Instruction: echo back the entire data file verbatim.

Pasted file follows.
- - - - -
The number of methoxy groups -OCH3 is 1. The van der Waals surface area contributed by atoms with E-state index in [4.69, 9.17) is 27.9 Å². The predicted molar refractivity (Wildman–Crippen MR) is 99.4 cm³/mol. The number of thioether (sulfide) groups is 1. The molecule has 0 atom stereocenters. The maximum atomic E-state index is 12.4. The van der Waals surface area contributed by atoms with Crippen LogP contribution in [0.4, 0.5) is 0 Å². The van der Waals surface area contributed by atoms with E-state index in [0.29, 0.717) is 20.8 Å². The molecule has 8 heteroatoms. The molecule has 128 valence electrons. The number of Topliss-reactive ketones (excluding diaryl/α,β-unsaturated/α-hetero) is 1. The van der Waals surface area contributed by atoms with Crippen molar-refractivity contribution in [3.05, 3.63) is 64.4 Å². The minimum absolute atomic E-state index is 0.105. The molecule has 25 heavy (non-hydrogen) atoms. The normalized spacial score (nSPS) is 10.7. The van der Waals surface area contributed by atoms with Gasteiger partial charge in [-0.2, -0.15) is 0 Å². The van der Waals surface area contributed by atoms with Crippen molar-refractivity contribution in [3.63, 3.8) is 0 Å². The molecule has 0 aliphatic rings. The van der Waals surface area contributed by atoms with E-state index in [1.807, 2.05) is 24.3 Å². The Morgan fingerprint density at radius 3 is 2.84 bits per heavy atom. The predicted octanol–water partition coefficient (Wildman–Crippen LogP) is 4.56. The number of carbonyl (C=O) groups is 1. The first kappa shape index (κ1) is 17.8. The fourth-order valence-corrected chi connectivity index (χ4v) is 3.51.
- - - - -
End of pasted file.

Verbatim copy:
The number of methoxy groups -OCH3 is 1. The van der Waals surface area contributed by atoms with E-state index in [4.69, 9.17) is 27.9 Å². The predicted molar refractivity (Wildman–Crippen MR) is 99.4 cm³/mol. The number of thioether (sulfide) groups is 1. The molecule has 0 atom stereocenters. The maximum atomic E-state index is 12.4. The van der Waals surface area contributed by atoms with Crippen LogP contribution in [0.4, 0.5) is 0 Å². The van der Waals surface area contributed by atoms with E-state index in [0.29, 0.717) is 20.8 Å². The molecule has 8 heteroatoms. The molecule has 128 valence electrons. The number of Topliss-reactive ketones (excluding diaryl/α,β-unsaturated/α-hetero) is 1. The van der Waals surface area contributed by atoms with Crippen molar-refractivity contribution in [3.05, 3.63) is 64.4 Å². The minimum absolute atomic E-state index is 0.105. The molecule has 25 heavy (non-hydrogen) atoms. The normalized spacial score (nSPS) is 10.7. The van der Waals surface area contributed by atoms with Gasteiger partial charge in [-0.2, -0.15) is 0 Å². The van der Waals surface area contributed by atoms with Crippen molar-refractivity contribution in [3.63, 3.8) is 0 Å². The molecule has 0 aliphatic rings. The van der Waals surface area contributed by atoms with E-state index in [1.807, 2.05) is 24.3 Å². The Morgan fingerprint density at radius 3 is 2.84 bits per heavy atom. The predicted octanol–water partition coefficient (Wildman–Crippen LogP) is 4.56. The number of carbonyl (C=O) groups is 1. The first kappa shape index (κ1) is 17.8. The fourth-order valence-corrected chi connectivity index (χ4v) is 3.51.